That the father then produced a Discharge, which he said was not a proper one as it was not Signed by the Inspector General.
That the paper which covered the Discharge he threw away, & the Serjeant he Supposed thought it was the Discharge and Stooped down to pick it up, when he was Struck or pushed by John DALLY:
that the Prisoner ELLIS gave him a blow, either with the edge or flat of his Sword, he cannot determine; upon which John DALLY ran off;
that he saw no more of them till about a Quarter of an hour afterwards, when the Party returned with John DALLY, whose hand was off.
Q. (by the Court)— Do you not think it possible from both attempting at the same time to take up the Paper, it might have been the occasion of the Serjeant’s being thrown down?
Q. (by the Court)— Do you not imagine the reason of John DALLY’s running away, was from the Blow he received from the Sword?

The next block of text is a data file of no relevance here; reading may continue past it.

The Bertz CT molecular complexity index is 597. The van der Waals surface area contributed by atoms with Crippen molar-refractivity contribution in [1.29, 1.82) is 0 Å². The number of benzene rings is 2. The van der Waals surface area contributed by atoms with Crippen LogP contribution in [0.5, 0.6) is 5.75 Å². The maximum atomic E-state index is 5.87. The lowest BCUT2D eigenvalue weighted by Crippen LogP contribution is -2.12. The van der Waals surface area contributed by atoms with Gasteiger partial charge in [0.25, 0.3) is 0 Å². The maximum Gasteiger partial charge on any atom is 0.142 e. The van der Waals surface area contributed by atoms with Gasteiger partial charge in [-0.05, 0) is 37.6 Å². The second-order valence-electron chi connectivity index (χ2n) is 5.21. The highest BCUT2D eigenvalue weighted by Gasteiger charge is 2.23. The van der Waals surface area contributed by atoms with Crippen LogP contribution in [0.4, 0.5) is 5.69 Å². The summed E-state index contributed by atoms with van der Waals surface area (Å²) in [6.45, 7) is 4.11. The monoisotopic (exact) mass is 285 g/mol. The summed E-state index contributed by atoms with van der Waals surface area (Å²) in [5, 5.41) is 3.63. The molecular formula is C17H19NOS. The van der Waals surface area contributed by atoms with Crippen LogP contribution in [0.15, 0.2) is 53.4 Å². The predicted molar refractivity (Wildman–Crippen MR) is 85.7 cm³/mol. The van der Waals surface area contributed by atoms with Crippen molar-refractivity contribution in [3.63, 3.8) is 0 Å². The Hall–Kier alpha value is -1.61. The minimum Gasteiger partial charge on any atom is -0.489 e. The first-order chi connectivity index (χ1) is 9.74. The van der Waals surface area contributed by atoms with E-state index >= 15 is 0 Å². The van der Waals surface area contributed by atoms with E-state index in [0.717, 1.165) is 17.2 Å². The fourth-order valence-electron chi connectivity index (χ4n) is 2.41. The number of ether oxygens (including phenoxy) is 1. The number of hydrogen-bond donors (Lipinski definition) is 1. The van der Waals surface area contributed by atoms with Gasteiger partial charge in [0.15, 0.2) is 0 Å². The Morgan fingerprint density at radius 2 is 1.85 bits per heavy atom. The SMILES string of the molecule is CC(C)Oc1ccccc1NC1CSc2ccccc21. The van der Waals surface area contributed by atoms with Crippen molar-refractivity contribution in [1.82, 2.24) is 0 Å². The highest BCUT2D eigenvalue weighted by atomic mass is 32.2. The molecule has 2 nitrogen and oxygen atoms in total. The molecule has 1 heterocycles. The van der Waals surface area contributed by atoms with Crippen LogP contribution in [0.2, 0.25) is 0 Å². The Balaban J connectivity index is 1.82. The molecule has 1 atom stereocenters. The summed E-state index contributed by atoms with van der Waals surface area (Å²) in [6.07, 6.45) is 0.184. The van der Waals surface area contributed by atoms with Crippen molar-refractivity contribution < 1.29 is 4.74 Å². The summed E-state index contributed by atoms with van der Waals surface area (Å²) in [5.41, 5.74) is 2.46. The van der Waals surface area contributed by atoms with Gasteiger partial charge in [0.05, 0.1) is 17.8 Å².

Q. (by the Court)— How long after the affair happened was it that the Prisoner was confined?
Q. (by the Court)— Why was not Serjeant PAULMITTEER and SUTHERLAND, who then seemed equally concerned with the Prisoner, confined as well as Ellis?
Q. (by the Court)— Did you perceive any marks of Blood upon either of the Swords?
Serjeant PAULMITTER being called upon by the Prisoner & being duly sworn deposed that he overtook ELLIS at the House after John DALLY had ran away, where he the said John DALLY was, and that they would not open the Door.
That he told them there was a Prisoner in the House, and desired them to open the Door as he must have him.
That the Door was then opened, and he saw John DALLY come out of a Closet.
That he told him he was a prisoner and must go with them.
That John DALLY did not seem willing to go till he gave him two or three strokes upon the back with the flat of his Sword.
That he (John DALLY) did not say he had lost his hand till he got some distance from the House.